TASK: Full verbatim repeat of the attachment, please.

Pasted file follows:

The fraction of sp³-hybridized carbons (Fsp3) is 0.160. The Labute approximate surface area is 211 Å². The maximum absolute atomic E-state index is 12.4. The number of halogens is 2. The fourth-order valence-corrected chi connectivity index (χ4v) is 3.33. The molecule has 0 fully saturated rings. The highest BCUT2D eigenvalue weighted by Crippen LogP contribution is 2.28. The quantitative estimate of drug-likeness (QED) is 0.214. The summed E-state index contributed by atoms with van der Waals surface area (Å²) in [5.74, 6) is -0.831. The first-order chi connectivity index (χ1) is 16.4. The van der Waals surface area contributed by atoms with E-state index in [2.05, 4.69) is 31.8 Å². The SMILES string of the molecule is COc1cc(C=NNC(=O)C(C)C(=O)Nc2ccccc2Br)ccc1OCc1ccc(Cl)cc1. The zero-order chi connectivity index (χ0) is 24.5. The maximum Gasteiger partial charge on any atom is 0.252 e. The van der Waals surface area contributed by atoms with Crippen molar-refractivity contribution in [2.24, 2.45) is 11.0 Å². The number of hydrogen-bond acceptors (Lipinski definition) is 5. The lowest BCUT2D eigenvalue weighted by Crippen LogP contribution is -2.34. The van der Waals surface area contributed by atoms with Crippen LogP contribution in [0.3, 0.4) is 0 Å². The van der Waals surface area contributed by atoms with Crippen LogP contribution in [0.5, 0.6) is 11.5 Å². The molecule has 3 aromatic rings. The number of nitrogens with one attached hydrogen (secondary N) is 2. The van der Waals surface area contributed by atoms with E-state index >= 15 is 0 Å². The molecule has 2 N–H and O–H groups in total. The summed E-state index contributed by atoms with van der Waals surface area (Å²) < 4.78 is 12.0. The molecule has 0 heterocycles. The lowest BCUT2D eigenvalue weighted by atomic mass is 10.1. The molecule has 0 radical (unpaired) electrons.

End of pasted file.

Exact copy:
The fraction of sp³-hybridized carbons (Fsp3) is 0.160. The Labute approximate surface area is 211 Å². The maximum absolute atomic E-state index is 12.4. The number of halogens is 2. The fourth-order valence-corrected chi connectivity index (χ4v) is 3.33. The molecule has 0 fully saturated rings. The highest BCUT2D eigenvalue weighted by Crippen LogP contribution is 2.28. The quantitative estimate of drug-likeness (QED) is 0.214. The summed E-state index contributed by atoms with van der Waals surface area (Å²) in [5.74, 6) is -0.831. The first-order chi connectivity index (χ1) is 16.4. The van der Waals surface area contributed by atoms with E-state index in [2.05, 4.69) is 31.8 Å². The SMILES string of the molecule is COc1cc(C=NNC(=O)C(C)C(=O)Nc2ccccc2Br)ccc1OCc1ccc(Cl)cc1. The zero-order chi connectivity index (χ0) is 24.5. The maximum Gasteiger partial charge on any atom is 0.252 e. The van der Waals surface area contributed by atoms with Crippen molar-refractivity contribution in [2.24, 2.45) is 11.0 Å². The number of hydrogen-bond acceptors (Lipinski definition) is 5. The lowest BCUT2D eigenvalue weighted by Crippen LogP contribution is -2.34. The van der Waals surface area contributed by atoms with Crippen LogP contribution in [0.3, 0.4) is 0 Å². The van der Waals surface area contributed by atoms with Crippen LogP contribution in [0.5, 0.6) is 11.5 Å². The molecule has 3 aromatic rings. The number of nitrogens with one attached hydrogen (secondary N) is 2. The van der Waals surface area contributed by atoms with E-state index >= 15 is 0 Å². The molecule has 2 N–H and O–H groups in total. The summed E-state index contributed by atoms with van der Waals surface area (Å²) < 4.78 is 12.0. The molecule has 0 heterocycles. The lowest BCUT2D eigenvalue weighted by atomic mass is 10.1. The molecule has 0 radical (unpaired) electrons.